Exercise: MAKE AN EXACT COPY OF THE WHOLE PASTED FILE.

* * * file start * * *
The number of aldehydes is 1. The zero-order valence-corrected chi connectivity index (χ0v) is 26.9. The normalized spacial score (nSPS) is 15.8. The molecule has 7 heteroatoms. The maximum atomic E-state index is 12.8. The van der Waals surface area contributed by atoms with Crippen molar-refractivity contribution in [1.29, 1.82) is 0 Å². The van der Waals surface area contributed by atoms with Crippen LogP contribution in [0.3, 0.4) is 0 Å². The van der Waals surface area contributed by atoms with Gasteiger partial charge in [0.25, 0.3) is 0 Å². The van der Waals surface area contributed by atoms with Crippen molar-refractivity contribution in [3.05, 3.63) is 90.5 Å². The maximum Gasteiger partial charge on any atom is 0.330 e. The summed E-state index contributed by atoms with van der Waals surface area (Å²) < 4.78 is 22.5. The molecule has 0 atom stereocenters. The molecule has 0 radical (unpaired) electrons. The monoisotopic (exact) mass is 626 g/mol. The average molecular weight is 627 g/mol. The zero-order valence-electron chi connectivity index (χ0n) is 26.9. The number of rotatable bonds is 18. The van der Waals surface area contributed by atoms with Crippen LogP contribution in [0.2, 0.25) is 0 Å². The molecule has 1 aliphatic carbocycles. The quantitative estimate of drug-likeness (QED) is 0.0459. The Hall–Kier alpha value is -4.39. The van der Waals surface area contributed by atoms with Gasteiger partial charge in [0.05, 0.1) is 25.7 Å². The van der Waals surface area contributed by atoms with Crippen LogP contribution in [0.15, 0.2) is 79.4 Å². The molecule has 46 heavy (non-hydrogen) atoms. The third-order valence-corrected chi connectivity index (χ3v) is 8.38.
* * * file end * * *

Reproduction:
The number of aldehydes is 1. The zero-order valence-corrected chi connectivity index (χ0v) is 26.9. The normalized spacial score (nSPS) is 15.8. The molecule has 7 heteroatoms. The maximum atomic E-state index is 12.8. The van der Waals surface area contributed by atoms with Crippen molar-refractivity contribution in [1.29, 1.82) is 0 Å². The van der Waals surface area contributed by atoms with Crippen LogP contribution in [0.3, 0.4) is 0 Å². The van der Waals surface area contributed by atoms with Gasteiger partial charge in [0.25, 0.3) is 0 Å². The van der Waals surface area contributed by atoms with Crippen molar-refractivity contribution in [3.05, 3.63) is 90.5 Å². The maximum Gasteiger partial charge on any atom is 0.330 e. The summed E-state index contributed by atoms with van der Waals surface area (Å²) < 4.78 is 22.5. The molecule has 0 atom stereocenters. The molecule has 0 radical (unpaired) electrons. The monoisotopic (exact) mass is 626 g/mol. The average molecular weight is 627 g/mol. The zero-order valence-electron chi connectivity index (χ0n) is 26.9. The number of rotatable bonds is 18. The van der Waals surface area contributed by atoms with Crippen LogP contribution in [0.2, 0.25) is 0 Å². The molecule has 1 aliphatic carbocycles. The quantitative estimate of drug-likeness (QED) is 0.0459. The Hall–Kier alpha value is -4.39. The van der Waals surface area contributed by atoms with Gasteiger partial charge in [0.05, 0.1) is 25.7 Å². The van der Waals surface area contributed by atoms with Crippen LogP contribution in [0.15, 0.2) is 79.4 Å². The molecule has 46 heavy (non-hydrogen) atoms. The third-order valence-corrected chi connectivity index (χ3v) is 8.38.